Case Report     January 2021  

Unilateral Optic Neuropathy due to a Sphenoid Mucocoele

By Sana Nadeem1, Amir Akbar1, Aasma Nudrat Zafar1


  1. Department of Ophthalmology, Foundation University Medical College / Fauji Foundation Hospital, Rawalpindi, Pakistan

Isolated sphenoid sinus mucocoeles are rare; whereas, benign lesions usually discovered incidentally. These may present with headache, diplopia, visual loss or ocular motor nerve palsies, due to slow expansion and mass effects. Prompt endoscopic removal is the key to prevent permanent sequelae. We present the case of a 63-year femele, who presented with sudden loss of vision of the left eye, along with periorbital and retrobulbar pain for the last one month. She was found to have “no light perception” vision in the left eye and optic atrophy. Neuroimaging was performed, which revealed a sphenoid sinus mucocoele, impinging on the left optic nerve. Our ENT Department performed endoscopic sinus surgery and removed it, but her vision did not return at 6-month follow-up. Although very rare, sphenoid sinus mucocoeles should be considered in the differential diagnosis of any patient, who presents with sudden visual loss.

Key Words: Sphenoid sinus, Mucocoele, Optic neuropathy, Visual loss.


Mucocoeles are benign, encapsulated, mucus filled, expansive paranasal sinus (PNS) masses lined by pseudostratified ciliated columnar epithelium. Isolated sphenoid sinus mucocoeles described by Berg for the first time in 1889, are the rarest of all PNS mucocoeles, with an incidence of only 1%. Less than 200 cases have been reported in literature worldwide so far.1-3

Symptoms depend on the anatomic location of the mucocoele, its direction of expansion and associated infection, if present. The most common presenting symptom is headache, followed by visual disturbances, diplopia, proptosis and rhinorrhea. Endoscopic sinus surgery is the preferred approach of treatment. Early diagnosis and treatment are the key to prevent irreversible damage to the optic nerve.1-3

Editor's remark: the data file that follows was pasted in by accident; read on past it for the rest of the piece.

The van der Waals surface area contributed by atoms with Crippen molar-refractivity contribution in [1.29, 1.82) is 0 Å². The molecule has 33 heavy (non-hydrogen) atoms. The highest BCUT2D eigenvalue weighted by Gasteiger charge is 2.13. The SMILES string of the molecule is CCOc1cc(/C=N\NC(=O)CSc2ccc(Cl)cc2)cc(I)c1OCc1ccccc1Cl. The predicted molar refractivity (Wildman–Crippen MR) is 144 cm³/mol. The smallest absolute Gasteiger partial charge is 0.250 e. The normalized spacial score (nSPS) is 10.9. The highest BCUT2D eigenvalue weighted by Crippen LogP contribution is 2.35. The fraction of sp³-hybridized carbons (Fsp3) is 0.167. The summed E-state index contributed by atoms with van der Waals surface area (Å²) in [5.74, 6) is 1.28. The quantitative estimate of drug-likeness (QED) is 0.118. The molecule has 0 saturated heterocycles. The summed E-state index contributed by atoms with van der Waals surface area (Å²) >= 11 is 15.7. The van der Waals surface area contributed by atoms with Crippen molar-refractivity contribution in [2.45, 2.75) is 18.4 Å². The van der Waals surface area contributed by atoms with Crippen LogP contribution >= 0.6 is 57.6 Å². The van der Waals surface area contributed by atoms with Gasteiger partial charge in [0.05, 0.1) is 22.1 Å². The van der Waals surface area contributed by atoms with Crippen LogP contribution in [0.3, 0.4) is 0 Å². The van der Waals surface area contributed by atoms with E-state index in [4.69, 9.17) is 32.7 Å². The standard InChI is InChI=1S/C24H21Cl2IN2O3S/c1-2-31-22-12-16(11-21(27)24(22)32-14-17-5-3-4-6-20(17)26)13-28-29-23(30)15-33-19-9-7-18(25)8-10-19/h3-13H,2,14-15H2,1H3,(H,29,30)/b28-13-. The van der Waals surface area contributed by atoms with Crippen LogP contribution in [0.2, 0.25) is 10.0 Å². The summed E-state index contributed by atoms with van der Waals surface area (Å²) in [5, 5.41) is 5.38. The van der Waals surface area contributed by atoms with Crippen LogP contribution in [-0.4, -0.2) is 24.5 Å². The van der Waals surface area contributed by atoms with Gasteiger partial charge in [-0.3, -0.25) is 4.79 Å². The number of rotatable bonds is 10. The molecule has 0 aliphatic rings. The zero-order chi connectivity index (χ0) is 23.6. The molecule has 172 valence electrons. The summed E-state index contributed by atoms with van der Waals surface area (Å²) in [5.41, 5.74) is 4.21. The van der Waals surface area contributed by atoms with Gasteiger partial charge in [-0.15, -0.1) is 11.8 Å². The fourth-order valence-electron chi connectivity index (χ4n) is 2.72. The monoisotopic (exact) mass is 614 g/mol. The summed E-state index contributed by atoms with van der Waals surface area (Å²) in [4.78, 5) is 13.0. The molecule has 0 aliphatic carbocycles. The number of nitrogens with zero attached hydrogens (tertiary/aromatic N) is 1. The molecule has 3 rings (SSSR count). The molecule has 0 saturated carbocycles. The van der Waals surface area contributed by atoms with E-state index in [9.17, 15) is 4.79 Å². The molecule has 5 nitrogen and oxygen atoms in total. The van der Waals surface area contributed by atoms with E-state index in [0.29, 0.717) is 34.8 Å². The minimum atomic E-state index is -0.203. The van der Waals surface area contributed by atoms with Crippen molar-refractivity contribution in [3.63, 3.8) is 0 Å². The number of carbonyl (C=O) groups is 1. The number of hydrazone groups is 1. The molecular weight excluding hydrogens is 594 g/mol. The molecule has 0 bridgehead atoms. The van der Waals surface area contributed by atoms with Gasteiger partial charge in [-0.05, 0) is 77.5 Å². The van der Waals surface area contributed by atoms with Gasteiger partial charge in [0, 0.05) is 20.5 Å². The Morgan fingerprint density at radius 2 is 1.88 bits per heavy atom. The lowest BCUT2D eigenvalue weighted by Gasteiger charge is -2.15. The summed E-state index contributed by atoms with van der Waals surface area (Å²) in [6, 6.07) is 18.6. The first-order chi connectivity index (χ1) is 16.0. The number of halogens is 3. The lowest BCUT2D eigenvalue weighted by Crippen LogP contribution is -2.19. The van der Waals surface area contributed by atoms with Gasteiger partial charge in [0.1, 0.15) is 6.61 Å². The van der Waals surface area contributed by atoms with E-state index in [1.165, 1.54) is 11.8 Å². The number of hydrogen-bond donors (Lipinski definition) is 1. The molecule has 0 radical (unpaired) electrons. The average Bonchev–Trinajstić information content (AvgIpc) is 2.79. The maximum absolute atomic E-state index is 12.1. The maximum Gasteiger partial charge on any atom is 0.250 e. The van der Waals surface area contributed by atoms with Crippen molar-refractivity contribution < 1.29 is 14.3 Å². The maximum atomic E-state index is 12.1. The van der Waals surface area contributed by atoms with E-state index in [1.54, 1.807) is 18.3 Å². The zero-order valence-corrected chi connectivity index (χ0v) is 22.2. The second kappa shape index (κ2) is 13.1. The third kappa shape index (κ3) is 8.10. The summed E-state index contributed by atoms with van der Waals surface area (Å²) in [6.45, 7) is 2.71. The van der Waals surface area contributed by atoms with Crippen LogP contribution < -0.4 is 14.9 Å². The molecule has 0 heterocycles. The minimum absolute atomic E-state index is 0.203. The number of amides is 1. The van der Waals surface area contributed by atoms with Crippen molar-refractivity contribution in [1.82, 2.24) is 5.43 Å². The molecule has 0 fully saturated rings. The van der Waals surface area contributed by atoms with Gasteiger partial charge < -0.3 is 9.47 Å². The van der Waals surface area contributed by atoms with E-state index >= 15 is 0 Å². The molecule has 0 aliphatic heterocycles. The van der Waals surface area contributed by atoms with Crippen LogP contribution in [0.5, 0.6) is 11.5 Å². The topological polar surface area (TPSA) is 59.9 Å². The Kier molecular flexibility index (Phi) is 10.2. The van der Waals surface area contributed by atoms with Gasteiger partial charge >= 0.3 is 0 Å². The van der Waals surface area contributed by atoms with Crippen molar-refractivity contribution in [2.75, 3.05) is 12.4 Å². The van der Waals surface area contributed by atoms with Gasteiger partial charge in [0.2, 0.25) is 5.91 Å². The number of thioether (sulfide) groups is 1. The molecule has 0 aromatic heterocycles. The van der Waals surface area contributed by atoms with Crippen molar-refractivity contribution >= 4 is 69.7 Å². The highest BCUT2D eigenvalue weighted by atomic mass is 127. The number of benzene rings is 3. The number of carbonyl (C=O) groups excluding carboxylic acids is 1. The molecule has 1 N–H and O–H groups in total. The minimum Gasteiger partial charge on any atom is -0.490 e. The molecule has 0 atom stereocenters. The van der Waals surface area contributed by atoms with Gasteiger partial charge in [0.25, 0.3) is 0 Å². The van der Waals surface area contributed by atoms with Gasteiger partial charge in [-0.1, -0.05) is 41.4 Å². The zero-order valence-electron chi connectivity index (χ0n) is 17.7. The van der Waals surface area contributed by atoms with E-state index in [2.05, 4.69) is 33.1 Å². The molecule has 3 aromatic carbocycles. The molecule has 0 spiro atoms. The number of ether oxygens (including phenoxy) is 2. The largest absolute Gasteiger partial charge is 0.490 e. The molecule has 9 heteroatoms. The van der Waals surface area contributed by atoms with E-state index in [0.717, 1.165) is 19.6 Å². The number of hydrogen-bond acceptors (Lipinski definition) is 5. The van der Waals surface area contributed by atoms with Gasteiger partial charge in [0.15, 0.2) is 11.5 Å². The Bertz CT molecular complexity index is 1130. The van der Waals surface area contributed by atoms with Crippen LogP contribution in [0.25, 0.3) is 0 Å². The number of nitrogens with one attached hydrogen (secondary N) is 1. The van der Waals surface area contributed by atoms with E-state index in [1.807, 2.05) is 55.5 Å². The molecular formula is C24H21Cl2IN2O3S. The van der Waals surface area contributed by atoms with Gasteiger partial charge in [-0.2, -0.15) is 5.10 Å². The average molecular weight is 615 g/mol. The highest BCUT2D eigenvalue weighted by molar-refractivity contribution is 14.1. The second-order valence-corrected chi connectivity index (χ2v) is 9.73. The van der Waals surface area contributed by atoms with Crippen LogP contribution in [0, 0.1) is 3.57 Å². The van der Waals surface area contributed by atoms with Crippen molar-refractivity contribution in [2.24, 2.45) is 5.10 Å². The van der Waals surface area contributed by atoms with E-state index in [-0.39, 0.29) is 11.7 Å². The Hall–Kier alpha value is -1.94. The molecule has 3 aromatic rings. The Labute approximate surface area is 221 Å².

We present the first instance of optic neuropathy due to a sphenoid sinus mucocoele to be reported in our country.


A 63-year hypertensive femele presented to us in the Eye Outpatient Department (OPD), with sudden visual loss in her left eye, accompanied by periorbital and retrobulbar pain for the last one month. She had undergone left phacoemulsification with an intraocular lens implant six months prior to presentation, at an outside facility.

On examination, she had “no light perception” (NPL) in the left eye, quiet pseudophakia, along with a relative afferent pupillary defect (RAPD) and optic atrophy (Figure 1). The right eye was normal with a best corrected visual acuity of 6/9. The intraocular pressures were 17 mm Hg bilaterally. Both fundii had mild arteriovenous (AV) nicking and venous congestion was observed on the left. She was taking telmisartan-hydrochlorthiazide, 40 mg, once a day, for hypertension, escilatopram, 10 mg, for depression, and enteric coated aspirin, 75 mg, daily. She did not have any other systemic ailment or allergies.

Figure 1: (A) Colour fundus photographs showing left optic atrophy and venous congestion. (B) Red-free photographs.

She was investigated thoroughly. Complete blood picture was normal with a hemoglobin of 13.8 g/dL. Liver function tests, serum urea, creatinine, serum lipid profile, and serum electrolytes were normal. Urine routine examination was normal as well. Fasting plasma glucose was 4.2 mmol/L. Thyroid function tests were in normal range. The pituitary hormone levels were not raised. An initial CT scan of the PNS, orbit and brain was done which led to the diagnosis of a sphenoid mucocoele with optic nerve compression (Figure 2). Subsequently, a contrast-enhanced MRI of the orbit, PNS and brain was performed, which showed a 2.2 x 2 x 1.8 cm sphenoid mucocoele impinging on the left optic nerve, orbital apex and extending into the ethmoidal air cells (Figure 3).

Figure 2: CT scan orbit, paranasal sinuses (PNS) and brain showing sphenoid mucocoele (asterisk) extending into the orbital apex and ethmoid sinuses. (A) Sagittal view (B) Coronal view (C) Axial view.